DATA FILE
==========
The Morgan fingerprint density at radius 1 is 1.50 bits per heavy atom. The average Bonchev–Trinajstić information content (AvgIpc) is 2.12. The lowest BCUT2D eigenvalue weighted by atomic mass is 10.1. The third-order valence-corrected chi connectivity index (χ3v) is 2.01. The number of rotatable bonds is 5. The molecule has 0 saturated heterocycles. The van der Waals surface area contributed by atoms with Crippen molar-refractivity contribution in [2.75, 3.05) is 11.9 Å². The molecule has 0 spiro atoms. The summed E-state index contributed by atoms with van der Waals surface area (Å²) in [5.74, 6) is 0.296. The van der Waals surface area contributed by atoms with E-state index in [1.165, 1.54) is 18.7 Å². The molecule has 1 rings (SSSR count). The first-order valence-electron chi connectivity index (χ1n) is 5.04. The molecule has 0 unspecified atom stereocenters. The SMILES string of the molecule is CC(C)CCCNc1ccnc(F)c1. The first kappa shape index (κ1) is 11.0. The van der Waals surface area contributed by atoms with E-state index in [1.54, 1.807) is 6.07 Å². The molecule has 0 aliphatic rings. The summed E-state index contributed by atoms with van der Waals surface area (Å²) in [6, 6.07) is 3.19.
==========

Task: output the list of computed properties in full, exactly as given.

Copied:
The Morgan fingerprint density at radius 1 is 1.50 bits per heavy atom. The average Bonchev–Trinajstić information content (AvgIpc) is 2.12. The lowest BCUT2D eigenvalue weighted by atomic mass is 10.1. The third-order valence-corrected chi connectivity index (χ3v) is 2.01. The number of rotatable bonds is 5. The molecule has 0 saturated heterocycles. The van der Waals surface area contributed by atoms with Crippen molar-refractivity contribution in [2.75, 3.05) is 11.9 Å². The molecule has 0 spiro atoms. The summed E-state index contributed by atoms with van der Waals surface area (Å²) in [5.74, 6) is 0.296. The van der Waals surface area contributed by atoms with E-state index in [1.165, 1.54) is 18.7 Å². The molecule has 1 rings (SSSR count). The first-order valence-electron chi connectivity index (χ1n) is 5.04. The molecule has 0 unspecified atom stereocenters. The SMILES string of the molecule is CC(C)CCCNc1ccnc(F)c1. The first kappa shape index (κ1) is 11.0. The van der Waals surface area contributed by atoms with E-state index in [1.54, 1.807) is 6.07 Å². The molecule has 0 aliphatic rings. The summed E-state index contributed by atoms with van der Waals surface area (Å²) in [6, 6.07) is 3.19.